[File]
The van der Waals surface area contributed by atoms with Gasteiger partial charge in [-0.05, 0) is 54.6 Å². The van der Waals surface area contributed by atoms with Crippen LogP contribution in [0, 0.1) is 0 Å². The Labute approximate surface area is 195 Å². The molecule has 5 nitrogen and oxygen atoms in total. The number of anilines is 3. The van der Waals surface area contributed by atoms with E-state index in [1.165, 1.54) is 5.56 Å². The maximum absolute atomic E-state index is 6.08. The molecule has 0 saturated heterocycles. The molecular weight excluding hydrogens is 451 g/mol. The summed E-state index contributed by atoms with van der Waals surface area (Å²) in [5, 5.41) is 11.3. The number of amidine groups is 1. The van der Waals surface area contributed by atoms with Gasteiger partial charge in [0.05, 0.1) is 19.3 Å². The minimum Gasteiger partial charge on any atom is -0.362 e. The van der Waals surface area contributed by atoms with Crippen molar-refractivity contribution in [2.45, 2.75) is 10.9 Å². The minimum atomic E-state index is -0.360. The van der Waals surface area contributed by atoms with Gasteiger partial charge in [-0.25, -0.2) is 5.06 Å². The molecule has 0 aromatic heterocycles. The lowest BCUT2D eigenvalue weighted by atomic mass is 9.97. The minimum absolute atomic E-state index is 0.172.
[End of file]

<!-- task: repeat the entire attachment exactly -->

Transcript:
The van der Waals surface area contributed by atoms with Gasteiger partial charge in [-0.05, 0) is 54.6 Å². The van der Waals surface area contributed by atoms with Crippen LogP contribution in [0, 0.1) is 0 Å². The Labute approximate surface area is 195 Å². The molecule has 5 nitrogen and oxygen atoms in total. The number of anilines is 3. The van der Waals surface area contributed by atoms with E-state index in [1.165, 1.54) is 5.56 Å². The maximum absolute atomic E-state index is 6.08. The molecule has 0 saturated heterocycles. The molecular weight excluding hydrogens is 451 g/mol. The summed E-state index contributed by atoms with van der Waals surface area (Å²) in [5, 5.41) is 11.3. The number of amidine groups is 1. The van der Waals surface area contributed by atoms with Gasteiger partial charge in [0.05, 0.1) is 19.3 Å². The minimum Gasteiger partial charge on any atom is -0.362 e. The van der Waals surface area contributed by atoms with Crippen molar-refractivity contribution in [2.45, 2.75) is 10.9 Å². The minimum atomic E-state index is -0.360. The van der Waals surface area contributed by atoms with Gasteiger partial charge in [-0.25, -0.2) is 5.06 Å². The molecule has 0 aromatic heterocycles. The lowest BCUT2D eigenvalue weighted by atomic mass is 9.97. The minimum absolute atomic E-state index is 0.172.